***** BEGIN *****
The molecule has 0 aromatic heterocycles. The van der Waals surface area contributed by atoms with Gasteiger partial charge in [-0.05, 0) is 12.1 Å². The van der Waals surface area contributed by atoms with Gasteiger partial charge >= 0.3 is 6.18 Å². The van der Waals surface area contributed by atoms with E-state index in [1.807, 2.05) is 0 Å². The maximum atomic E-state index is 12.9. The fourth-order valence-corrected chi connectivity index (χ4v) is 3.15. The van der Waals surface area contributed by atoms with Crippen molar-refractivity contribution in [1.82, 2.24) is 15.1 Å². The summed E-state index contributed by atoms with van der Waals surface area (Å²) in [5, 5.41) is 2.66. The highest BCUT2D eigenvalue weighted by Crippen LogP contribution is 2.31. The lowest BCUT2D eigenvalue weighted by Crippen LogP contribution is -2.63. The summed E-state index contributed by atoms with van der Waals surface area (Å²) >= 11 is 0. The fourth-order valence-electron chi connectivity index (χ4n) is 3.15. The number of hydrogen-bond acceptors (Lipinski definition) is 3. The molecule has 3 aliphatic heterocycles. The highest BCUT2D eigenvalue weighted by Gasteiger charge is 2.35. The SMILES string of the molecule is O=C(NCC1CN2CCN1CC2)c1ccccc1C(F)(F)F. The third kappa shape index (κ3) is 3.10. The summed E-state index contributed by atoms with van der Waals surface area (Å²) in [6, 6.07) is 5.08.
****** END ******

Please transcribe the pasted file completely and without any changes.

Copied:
The molecule has 0 aromatic heterocycles. The van der Waals surface area contributed by atoms with Gasteiger partial charge in [-0.05, 0) is 12.1 Å². The van der Waals surface area contributed by atoms with Gasteiger partial charge >= 0.3 is 6.18 Å². The van der Waals surface area contributed by atoms with E-state index in [1.807, 2.05) is 0 Å². The maximum atomic E-state index is 12.9. The fourth-order valence-corrected chi connectivity index (χ4v) is 3.15. The van der Waals surface area contributed by atoms with Crippen molar-refractivity contribution in [1.82, 2.24) is 15.1 Å². The summed E-state index contributed by atoms with van der Waals surface area (Å²) in [5, 5.41) is 2.66. The highest BCUT2D eigenvalue weighted by Crippen LogP contribution is 2.31. The lowest BCUT2D eigenvalue weighted by Crippen LogP contribution is -2.63. The summed E-state index contributed by atoms with van der Waals surface area (Å²) >= 11 is 0. The fourth-order valence-electron chi connectivity index (χ4n) is 3.15. The number of hydrogen-bond acceptors (Lipinski definition) is 3. The molecule has 3 aliphatic heterocycles. The highest BCUT2D eigenvalue weighted by Gasteiger charge is 2.35. The SMILES string of the molecule is O=C(NCC1CN2CCN1CC2)c1ccccc1C(F)(F)F. The third kappa shape index (κ3) is 3.10. The summed E-state index contributed by atoms with van der Waals surface area (Å²) in [6, 6.07) is 5.08.